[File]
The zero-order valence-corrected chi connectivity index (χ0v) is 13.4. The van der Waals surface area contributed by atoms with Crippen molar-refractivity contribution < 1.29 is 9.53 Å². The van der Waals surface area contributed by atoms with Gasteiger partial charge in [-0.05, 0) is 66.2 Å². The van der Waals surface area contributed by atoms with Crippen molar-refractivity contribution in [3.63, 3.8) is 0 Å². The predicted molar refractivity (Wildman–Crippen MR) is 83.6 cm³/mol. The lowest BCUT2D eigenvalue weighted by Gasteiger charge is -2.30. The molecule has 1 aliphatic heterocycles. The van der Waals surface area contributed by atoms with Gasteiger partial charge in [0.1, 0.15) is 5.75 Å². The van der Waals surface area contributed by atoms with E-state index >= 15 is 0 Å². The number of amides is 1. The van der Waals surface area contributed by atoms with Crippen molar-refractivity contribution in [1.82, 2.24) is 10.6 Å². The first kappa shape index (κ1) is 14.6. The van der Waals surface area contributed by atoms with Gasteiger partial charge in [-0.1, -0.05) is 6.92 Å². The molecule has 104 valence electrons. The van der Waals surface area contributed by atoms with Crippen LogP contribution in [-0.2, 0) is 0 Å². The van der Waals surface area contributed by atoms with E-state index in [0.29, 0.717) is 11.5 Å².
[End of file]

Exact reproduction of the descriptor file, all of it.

The zero-order valence-corrected chi connectivity index (χ0v) is 13.4. The van der Waals surface area contributed by atoms with Crippen molar-refractivity contribution < 1.29 is 9.53 Å². The van der Waals surface area contributed by atoms with Gasteiger partial charge in [-0.05, 0) is 66.2 Å². The van der Waals surface area contributed by atoms with Crippen molar-refractivity contribution in [3.63, 3.8) is 0 Å². The predicted molar refractivity (Wildman–Crippen MR) is 83.6 cm³/mol. The lowest BCUT2D eigenvalue weighted by Gasteiger charge is -2.30. The molecule has 1 aliphatic heterocycles. The van der Waals surface area contributed by atoms with Gasteiger partial charge in [0.1, 0.15) is 5.75 Å². The van der Waals surface area contributed by atoms with E-state index >= 15 is 0 Å². The number of amides is 1. The van der Waals surface area contributed by atoms with Crippen molar-refractivity contribution in [1.82, 2.24) is 10.6 Å². The first kappa shape index (κ1) is 14.6. The van der Waals surface area contributed by atoms with Gasteiger partial charge in [-0.1, -0.05) is 6.92 Å². The molecule has 104 valence electrons. The van der Waals surface area contributed by atoms with Crippen LogP contribution in [-0.2, 0) is 0 Å². The van der Waals surface area contributed by atoms with E-state index in [0.29, 0.717) is 11.5 Å².